North East Connected

Blog post explores Steel River’s history and heritage

TEESSIDE’S iron and steel heritage has been brought to a worldwide audience in a new Social History Blog post published this week.

‘From an ‘Infant Hercules’ to the death of Teesside Steelmaking: History and heritage along the ‘Steel River’’ by Dr Tosh Warwick explores the wider cultural, heritage and social implications of the closure of the Redcar steelworks in 2015.

The blog has already been retweeted, shared and read by hundreds across the globe with readers as far afield as Australia, Germany, Spain, the Netherlands and USA.

As well as looking back to the Victorian ‘Ironopolis’ of Middlesbrough’s heyday, the blog also highlights the strong connections between Teesside’s ironmasters, steel manufacturing and today’s leading leisure and tourism sites such as Albert Park, Dorman Museum, Middlesbrough Town Hall and Tees Transporter Bridge.

Press coverage of the closure, the ‘Save Our Steel’ campaign and initiatives celebrating Teesside’s contribution to bridging the world are all discussed.

Wider attitudes to manufacturing heritage, including recent recommendations made by Lord Michael Heseltine in his Tees Valley: Opportunity Unlimited report published last year are also analysed.  Historical documents and photographs from the collections of Middlesbrough Libraries and Teesside Archives also feature in the blog.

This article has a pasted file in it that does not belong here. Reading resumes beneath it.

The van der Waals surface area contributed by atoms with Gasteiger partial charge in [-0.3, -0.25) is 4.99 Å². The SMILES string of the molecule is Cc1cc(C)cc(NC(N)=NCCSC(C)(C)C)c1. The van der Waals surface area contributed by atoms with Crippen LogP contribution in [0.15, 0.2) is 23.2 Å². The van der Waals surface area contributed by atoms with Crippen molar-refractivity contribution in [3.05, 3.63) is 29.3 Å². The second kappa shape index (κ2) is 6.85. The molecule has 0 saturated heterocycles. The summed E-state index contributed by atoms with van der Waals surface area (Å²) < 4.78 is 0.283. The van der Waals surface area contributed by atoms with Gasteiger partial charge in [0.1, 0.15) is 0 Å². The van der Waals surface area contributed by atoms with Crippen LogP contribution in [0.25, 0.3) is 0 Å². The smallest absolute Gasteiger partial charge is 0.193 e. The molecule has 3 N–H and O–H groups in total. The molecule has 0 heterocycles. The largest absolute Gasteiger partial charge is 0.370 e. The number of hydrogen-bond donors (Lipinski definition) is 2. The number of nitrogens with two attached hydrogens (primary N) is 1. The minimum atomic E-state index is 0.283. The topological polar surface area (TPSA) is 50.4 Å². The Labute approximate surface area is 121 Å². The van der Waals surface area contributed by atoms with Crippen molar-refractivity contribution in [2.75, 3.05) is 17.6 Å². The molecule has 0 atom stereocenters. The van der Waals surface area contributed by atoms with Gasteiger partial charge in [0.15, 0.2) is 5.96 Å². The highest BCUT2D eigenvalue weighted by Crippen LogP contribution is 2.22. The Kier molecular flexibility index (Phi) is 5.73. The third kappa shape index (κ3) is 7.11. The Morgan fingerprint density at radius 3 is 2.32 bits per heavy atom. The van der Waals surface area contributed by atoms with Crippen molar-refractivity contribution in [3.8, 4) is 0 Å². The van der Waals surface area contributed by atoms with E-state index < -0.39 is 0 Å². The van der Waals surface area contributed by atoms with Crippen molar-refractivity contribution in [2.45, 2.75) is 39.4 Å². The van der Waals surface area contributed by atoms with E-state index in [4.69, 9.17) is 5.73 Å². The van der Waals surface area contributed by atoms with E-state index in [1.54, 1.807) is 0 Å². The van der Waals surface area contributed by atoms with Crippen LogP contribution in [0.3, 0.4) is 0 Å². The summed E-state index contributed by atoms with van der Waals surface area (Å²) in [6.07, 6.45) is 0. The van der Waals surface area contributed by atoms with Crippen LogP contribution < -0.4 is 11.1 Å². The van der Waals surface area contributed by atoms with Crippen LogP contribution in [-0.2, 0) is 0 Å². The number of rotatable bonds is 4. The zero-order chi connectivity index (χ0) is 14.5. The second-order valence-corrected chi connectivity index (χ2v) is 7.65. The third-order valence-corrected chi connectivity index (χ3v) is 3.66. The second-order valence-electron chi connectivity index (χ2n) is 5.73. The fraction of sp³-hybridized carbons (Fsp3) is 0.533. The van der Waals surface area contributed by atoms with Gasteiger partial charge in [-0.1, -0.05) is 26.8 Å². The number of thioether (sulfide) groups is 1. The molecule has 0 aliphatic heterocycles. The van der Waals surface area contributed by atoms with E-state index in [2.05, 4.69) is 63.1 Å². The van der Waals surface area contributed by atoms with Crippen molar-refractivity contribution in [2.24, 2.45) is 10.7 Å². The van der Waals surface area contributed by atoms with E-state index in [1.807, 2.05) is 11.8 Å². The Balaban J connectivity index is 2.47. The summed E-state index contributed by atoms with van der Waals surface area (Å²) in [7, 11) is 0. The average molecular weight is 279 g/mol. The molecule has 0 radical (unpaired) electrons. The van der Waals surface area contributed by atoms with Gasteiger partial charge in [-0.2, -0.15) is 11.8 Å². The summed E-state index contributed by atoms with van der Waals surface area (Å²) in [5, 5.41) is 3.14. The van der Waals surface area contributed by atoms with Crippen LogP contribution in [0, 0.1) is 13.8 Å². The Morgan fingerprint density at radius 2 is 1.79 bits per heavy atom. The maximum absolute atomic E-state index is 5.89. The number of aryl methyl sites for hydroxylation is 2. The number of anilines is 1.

Dr Tosh Warwick, Lecturer in History at Leeds Beckett University and author of a number of articles and books on Teesside’s past, said: “The closure at Redcar was a key historical event which brought an end to major iron and steel manufacturing on Teesside dating back to Middlesbrough’s Victorian boom.

“The Social History Blog highlights the continued importance of iron and steel to the area’s identity.

“As a proud Teessider born in Middlesbrough and brought up in South Bank, I hope the blog helps raise wider awareness of the area’s proud manufacturing history and highlights the continued importance of celebrating and remembering this vital part of our heritage.”

The Social History Blog can be viewed online at

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